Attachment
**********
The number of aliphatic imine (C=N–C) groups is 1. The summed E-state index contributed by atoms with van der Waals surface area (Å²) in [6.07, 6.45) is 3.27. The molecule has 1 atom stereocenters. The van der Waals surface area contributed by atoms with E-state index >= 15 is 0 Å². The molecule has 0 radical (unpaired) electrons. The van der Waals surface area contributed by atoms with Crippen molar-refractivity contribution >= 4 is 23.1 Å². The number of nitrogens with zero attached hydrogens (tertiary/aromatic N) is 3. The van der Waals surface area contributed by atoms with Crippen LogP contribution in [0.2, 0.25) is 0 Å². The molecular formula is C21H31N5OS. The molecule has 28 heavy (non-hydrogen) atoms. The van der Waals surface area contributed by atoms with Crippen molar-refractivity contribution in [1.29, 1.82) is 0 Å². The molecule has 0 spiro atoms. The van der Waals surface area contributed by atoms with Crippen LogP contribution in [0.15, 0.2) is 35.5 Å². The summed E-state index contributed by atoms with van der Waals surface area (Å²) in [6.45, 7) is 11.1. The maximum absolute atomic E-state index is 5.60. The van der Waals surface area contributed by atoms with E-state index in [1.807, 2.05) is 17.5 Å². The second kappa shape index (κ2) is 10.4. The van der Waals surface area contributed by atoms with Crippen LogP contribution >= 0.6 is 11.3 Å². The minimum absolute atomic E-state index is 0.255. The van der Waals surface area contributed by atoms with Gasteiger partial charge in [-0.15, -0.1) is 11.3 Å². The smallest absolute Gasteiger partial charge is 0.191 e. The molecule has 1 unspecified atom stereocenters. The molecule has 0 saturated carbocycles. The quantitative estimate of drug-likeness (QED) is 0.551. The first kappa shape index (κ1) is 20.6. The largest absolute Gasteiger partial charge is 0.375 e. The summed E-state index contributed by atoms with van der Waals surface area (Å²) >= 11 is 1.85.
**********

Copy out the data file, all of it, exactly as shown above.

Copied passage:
The number of aliphatic imine (C=N–C) groups is 1. The summed E-state index contributed by atoms with van der Waals surface area (Å²) in [6.07, 6.45) is 3.27. The molecule has 1 atom stereocenters. The van der Waals surface area contributed by atoms with E-state index >= 15 is 0 Å². The molecule has 0 radical (unpaired) electrons. The van der Waals surface area contributed by atoms with Crippen molar-refractivity contribution >= 4 is 23.1 Å². The number of nitrogens with zero attached hydrogens (tertiary/aromatic N) is 3. The van der Waals surface area contributed by atoms with Crippen LogP contribution in [0.2, 0.25) is 0 Å². The molecular formula is C21H31N5OS. The molecule has 28 heavy (non-hydrogen) atoms. The van der Waals surface area contributed by atoms with Crippen molar-refractivity contribution in [1.29, 1.82) is 0 Å². The molecule has 0 spiro atoms. The van der Waals surface area contributed by atoms with Crippen LogP contribution in [0.15, 0.2) is 35.5 Å². The summed E-state index contributed by atoms with van der Waals surface area (Å²) in [6.45, 7) is 11.1. The maximum absolute atomic E-state index is 5.60. The van der Waals surface area contributed by atoms with E-state index in [1.807, 2.05) is 17.5 Å². The second kappa shape index (κ2) is 10.4. The van der Waals surface area contributed by atoms with Crippen LogP contribution >= 0.6 is 11.3 Å². The minimum absolute atomic E-state index is 0.255. The van der Waals surface area contributed by atoms with Gasteiger partial charge in [-0.15, -0.1) is 11.3 Å². The smallest absolute Gasteiger partial charge is 0.191 e. The molecule has 1 unspecified atom stereocenters. The molecule has 0 saturated carbocycles. The quantitative estimate of drug-likeness (QED) is 0.551. The first kappa shape index (κ1) is 20.6. The largest absolute Gasteiger partial charge is 0.375 e. The summed E-state index contributed by atoms with van der Waals surface area (Å²) >= 11 is 1.85.